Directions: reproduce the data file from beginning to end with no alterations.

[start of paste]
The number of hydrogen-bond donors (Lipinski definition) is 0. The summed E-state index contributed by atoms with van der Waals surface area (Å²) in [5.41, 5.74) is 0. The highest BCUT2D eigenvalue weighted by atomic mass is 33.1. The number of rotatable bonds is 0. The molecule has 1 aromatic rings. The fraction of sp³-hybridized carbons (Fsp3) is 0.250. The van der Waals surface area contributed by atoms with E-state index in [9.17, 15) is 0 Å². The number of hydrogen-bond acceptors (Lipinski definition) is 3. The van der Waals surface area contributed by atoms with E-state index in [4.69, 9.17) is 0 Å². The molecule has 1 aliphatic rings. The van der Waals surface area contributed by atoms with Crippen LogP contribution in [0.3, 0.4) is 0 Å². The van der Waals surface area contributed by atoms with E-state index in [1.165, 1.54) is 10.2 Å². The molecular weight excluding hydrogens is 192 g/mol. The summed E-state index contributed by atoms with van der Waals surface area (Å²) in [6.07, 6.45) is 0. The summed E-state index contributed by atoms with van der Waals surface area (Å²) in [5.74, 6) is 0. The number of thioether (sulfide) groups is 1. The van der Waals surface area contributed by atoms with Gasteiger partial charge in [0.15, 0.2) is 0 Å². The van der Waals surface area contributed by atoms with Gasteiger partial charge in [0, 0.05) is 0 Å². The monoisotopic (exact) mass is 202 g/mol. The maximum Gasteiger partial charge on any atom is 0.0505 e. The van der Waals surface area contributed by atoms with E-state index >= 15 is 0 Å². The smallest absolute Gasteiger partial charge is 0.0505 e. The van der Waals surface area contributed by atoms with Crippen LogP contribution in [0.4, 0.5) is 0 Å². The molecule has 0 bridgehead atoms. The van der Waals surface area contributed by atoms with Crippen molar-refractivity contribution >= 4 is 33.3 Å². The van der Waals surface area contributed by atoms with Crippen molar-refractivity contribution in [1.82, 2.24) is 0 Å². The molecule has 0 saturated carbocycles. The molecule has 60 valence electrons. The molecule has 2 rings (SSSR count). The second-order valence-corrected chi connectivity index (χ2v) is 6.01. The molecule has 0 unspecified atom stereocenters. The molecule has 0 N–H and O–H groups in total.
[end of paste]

The number of hydrogen-bond donors (Lipinski definition) is 0. The summed E-state index contributed by atoms with van der Waals surface area (Å²) in [5.41, 5.74) is 0. The highest BCUT2D eigenvalue weighted by atomic mass is 33.1. The number of rotatable bonds is 0. The molecule has 1 aromatic rings. The fraction of sp³-hybridized carbons (Fsp3) is 0.250. The van der Waals surface area contributed by atoms with E-state index in [9.17, 15) is 0 Å². The number of hydrogen-bond acceptors (Lipinski definition) is 3. The van der Waals surface area contributed by atoms with E-state index in [4.69, 9.17) is 0 Å². The molecule has 1 aliphatic rings. The van der Waals surface area contributed by atoms with Crippen LogP contribution in [0.3, 0.4) is 0 Å². The van der Waals surface area contributed by atoms with E-state index in [1.165, 1.54) is 10.2 Å². The molecular weight excluding hydrogens is 192 g/mol. The summed E-state index contributed by atoms with van der Waals surface area (Å²) in [6.07, 6.45) is 0. The summed E-state index contributed by atoms with van der Waals surface area (Å²) in [5.74, 6) is 0. The number of thioether (sulfide) groups is 1. The van der Waals surface area contributed by atoms with Gasteiger partial charge in [0.15, 0.2) is 0 Å². The van der Waals surface area contributed by atoms with Gasteiger partial charge in [0, 0.05) is 0 Å². The monoisotopic (exact) mass is 202 g/mol. The maximum Gasteiger partial charge on any atom is 0.0505 e. The van der Waals surface area contributed by atoms with E-state index >= 15 is 0 Å². The smallest absolute Gasteiger partial charge is 0.0505 e. The van der Waals surface area contributed by atoms with Crippen LogP contribution in [0.4, 0.5) is 0 Å². The molecule has 0 bridgehead atoms. The van der Waals surface area contributed by atoms with Crippen molar-refractivity contribution >= 4 is 33.3 Å². The van der Waals surface area contributed by atoms with Crippen molar-refractivity contribution in [1.82, 2.24) is 0 Å². The molecule has 0 saturated carbocycles. The molecule has 60 valence electrons. The molecule has 2 rings (SSSR count). The second-order valence-corrected chi connectivity index (χ2v) is 6.01. The molecule has 0 unspecified atom stereocenters. The molecule has 0 N–H and O–H groups in total.